About Naxos


Naxos is a little known gem of a Greek island, nestled in the heart of the Cyclades, which also include the islands of Paros, Mykonos, Santorini and Ios. It is the largest and most fertile of the Cycladic islands and is rich with citrus orchards, olive groves and vineyards. Because of this agriculture has traditionally been the main source of income.

With its fabulous beaches, picturesque villages, imposing mountains, lush valleys and historical sites, Naxos has something for everyone. Activities such as windsurfing, kite surfing, diving, cycling, walking and horse riding are all available locally.

Throughout the countryside items of historical interest can be found including fortified watchtowers (pyrogoi), huge marble statues (kouroi) and numerous ancient churches.

If arriving by ferry you will be greeted by the sight of the imposing Portara Gate from the unfinished Temple of Apollo, which dominates the port and has become the symbol of Naxos.

Naxos Town spreads from the port and the old town is a maze of old winding white-washed streets, hiding a variety of interesting shops and tavernas. The old Venetian castle or Kastro dates back to 1207 and the old school building now houses the archaeological museum.

Even though the town is steeped in history, it is very cosmopolitan, and provides all the facilities you would expect including banks, a post office, a hospital and large, well stocked, supermarkets. There is also a pleasant, sheltered town beach lined tavernas and with shallow water, which is ideal for children.

The main square and the harbour front offer restaurants and cafes with a variety of cuisine including traditional Greek, Italian, Mexican and Asian. There are also traditional ouzouries where you can drink with the locals or you can visit the music bars that come to life late in the evening. For a more unusual night out try the open air cinema, where you can relax with a drink and watch an up-to-date film beneath the stars, a truly memorable experience.


Naxos has some of the best beaches in the Cyclades, if not the whole of Greece. The majority of which are located on the south-west of the island below Naxos Town, where you get the impression the coast is one long sweeping sandy beach, stretching for miles. However each has its own characteristic and whether you are looking for sweeping bays or intimate coves, excellent conditions for watersports, ideal for children or a place to get away from the crowds, you'll find Naxos has it all.

The busier beaches tend to be closer to Naxos Town such as Agios Prokopios, Agia Anna and Plaka. Whereas the further south you go to the beaches of Mikra Vigla, Kastraki, Glyfada and beyond have a more relaxed and peaceful feel and are quieter in the height of season. Parthenos has excellent conditions for windsurfing and kitesurfing.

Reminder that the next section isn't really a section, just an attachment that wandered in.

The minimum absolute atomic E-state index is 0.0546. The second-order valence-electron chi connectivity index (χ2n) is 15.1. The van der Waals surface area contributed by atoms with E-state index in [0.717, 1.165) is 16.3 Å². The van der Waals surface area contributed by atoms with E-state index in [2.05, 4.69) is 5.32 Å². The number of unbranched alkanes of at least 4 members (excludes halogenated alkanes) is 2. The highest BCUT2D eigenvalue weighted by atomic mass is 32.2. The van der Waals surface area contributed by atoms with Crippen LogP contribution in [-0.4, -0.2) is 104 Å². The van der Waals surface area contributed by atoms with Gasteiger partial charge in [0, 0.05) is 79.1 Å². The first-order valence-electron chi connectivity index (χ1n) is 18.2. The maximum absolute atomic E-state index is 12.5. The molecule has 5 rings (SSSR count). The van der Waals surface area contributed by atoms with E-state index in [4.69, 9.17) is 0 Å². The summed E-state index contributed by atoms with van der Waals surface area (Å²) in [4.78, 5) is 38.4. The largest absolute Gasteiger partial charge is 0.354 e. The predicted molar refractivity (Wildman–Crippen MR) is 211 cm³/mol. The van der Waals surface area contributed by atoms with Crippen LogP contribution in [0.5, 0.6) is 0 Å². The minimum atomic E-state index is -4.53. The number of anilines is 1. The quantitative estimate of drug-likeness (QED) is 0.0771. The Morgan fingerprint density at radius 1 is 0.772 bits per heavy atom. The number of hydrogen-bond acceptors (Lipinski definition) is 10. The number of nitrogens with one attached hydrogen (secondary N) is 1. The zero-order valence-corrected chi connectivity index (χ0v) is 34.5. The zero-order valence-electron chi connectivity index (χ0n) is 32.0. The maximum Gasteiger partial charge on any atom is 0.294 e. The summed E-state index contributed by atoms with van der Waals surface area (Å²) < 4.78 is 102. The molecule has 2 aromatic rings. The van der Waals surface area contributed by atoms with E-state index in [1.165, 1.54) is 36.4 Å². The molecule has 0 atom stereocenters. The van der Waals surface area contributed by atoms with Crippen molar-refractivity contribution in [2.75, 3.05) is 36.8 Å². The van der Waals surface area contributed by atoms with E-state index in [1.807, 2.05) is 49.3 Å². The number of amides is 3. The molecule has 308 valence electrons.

But Naxos is not just about wonderful beaches....

Inland Naxos

To experience the real Naxos you must take a trip inland to visit the villages. These include Aperiathos which is considered to be one of the most beautiful villages on the island with its marble-paved streets and charming archways. The women still weave on looms in the traditional fashion and the items displayed at the local womens handicraft centre are for sale.

Apollon was originally a fishing village and is now a popular tourist destination with many cafes, tavernas and shops. Visitors also travel to see the large unfinished marble kouros dating back to 600 BC,which measures nearly 10.5 metres.

Picturesque Halki is situated in the beautiful Tragea valley, a walkers paradise, surrounded by olive groves and citrus fruit trees. The leaves of the fruit tree are used to make the local liqueur Kitron and a trip to the distillery in the village gives visitors the chance to see the production and sample a glass.

The largest village on the island is Filoti and it is built on the mountainside in the shape of an amphitheatre. It offers stunning views of the mountains which rise impressively through the centre of the island with a rugged beauty. Mount Zas (Zeus) rises to an imposing height of just over 1000m (3300ft) and is the highest mountain in the Cyclades. On a clear day the exhilarating walk to the summit is rewarded with fabulous views over Naxos and the surrounding islands.

Greek Mythology

The Greek Islands are full myth and legend and Naxos is no exception. According to Greek mythology Zeus, the father of the gods, grew up on Naxos and the highest mountain was was named in his honour. The marriage of his son, Dionysus, to Ariadne is said to have taken place on Naxos after Ariadne was abandoned there by Theseus, the slayer of the Minotaur. With Dionysus being the god of wine and pleasure and Ariadne the goddess of fertility this union is said to have blessed Naxos with its fertile soils and a plentiful supply of wine from its vineyards.

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